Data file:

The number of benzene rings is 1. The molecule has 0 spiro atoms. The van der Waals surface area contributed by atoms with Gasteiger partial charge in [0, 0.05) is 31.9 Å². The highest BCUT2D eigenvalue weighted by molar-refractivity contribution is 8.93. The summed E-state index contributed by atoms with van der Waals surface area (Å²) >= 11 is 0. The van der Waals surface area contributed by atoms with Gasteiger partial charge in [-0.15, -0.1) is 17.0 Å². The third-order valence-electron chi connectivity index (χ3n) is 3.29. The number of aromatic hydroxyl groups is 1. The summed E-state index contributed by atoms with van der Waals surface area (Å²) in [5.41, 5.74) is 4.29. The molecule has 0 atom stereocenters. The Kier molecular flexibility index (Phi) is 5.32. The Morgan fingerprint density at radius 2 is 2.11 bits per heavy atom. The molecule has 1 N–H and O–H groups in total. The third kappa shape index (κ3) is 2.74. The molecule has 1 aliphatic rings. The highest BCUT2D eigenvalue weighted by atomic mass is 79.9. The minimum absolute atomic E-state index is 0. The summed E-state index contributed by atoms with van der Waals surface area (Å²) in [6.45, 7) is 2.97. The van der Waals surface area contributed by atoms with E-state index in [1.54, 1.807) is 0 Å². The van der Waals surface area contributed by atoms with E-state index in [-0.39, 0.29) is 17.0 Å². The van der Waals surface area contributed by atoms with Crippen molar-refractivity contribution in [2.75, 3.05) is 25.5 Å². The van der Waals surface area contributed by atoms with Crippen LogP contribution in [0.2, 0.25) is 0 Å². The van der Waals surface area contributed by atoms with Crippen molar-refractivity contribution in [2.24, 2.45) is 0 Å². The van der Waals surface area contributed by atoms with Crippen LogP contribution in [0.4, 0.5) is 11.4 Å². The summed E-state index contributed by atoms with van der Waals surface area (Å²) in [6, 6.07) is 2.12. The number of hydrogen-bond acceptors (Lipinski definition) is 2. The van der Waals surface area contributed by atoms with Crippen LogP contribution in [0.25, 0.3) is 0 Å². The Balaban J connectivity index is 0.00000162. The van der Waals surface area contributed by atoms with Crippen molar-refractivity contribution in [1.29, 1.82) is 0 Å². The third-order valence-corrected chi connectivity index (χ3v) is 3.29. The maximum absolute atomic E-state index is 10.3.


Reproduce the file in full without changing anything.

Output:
The number of benzene rings is 1. The molecule has 0 spiro atoms. The van der Waals surface area contributed by atoms with Gasteiger partial charge in [0, 0.05) is 31.9 Å². The highest BCUT2D eigenvalue weighted by molar-refractivity contribution is 8.93. The summed E-state index contributed by atoms with van der Waals surface area (Å²) >= 11 is 0. The van der Waals surface area contributed by atoms with Gasteiger partial charge in [-0.15, -0.1) is 17.0 Å². The third-order valence-electron chi connectivity index (χ3n) is 3.29. The number of aromatic hydroxyl groups is 1. The summed E-state index contributed by atoms with van der Waals surface area (Å²) in [5.41, 5.74) is 4.29. The molecule has 0 atom stereocenters. The Kier molecular flexibility index (Phi) is 5.32. The Morgan fingerprint density at radius 2 is 2.11 bits per heavy atom. The molecule has 1 N–H and O–H groups in total. The third kappa shape index (κ3) is 2.74. The molecule has 1 aliphatic rings. The highest BCUT2D eigenvalue weighted by atomic mass is 79.9. The minimum absolute atomic E-state index is 0. The summed E-state index contributed by atoms with van der Waals surface area (Å²) in [6.45, 7) is 2.97. The van der Waals surface area contributed by atoms with E-state index in [1.54, 1.807) is 0 Å². The van der Waals surface area contributed by atoms with E-state index in [-0.39, 0.29) is 17.0 Å². The van der Waals surface area contributed by atoms with Crippen molar-refractivity contribution in [2.75, 3.05) is 25.5 Å². The van der Waals surface area contributed by atoms with Crippen LogP contribution in [0.2, 0.25) is 0 Å². The van der Waals surface area contributed by atoms with Crippen molar-refractivity contribution in [2.24, 2.45) is 0 Å². The van der Waals surface area contributed by atoms with Crippen LogP contribution in [0.4, 0.5) is 11.4 Å². The summed E-state index contributed by atoms with van der Waals surface area (Å²) in [6, 6.07) is 2.12. The number of hydrogen-bond acceptors (Lipinski definition) is 2. The van der Waals surface area contributed by atoms with Crippen LogP contribution in [0.25, 0.3) is 0 Å². The Balaban J connectivity index is 0.00000162. The van der Waals surface area contributed by atoms with Crippen molar-refractivity contribution in [1.29, 1.82) is 0 Å². The third-order valence-corrected chi connectivity index (χ3v) is 3.29. The maximum absolute atomic E-state index is 10.3.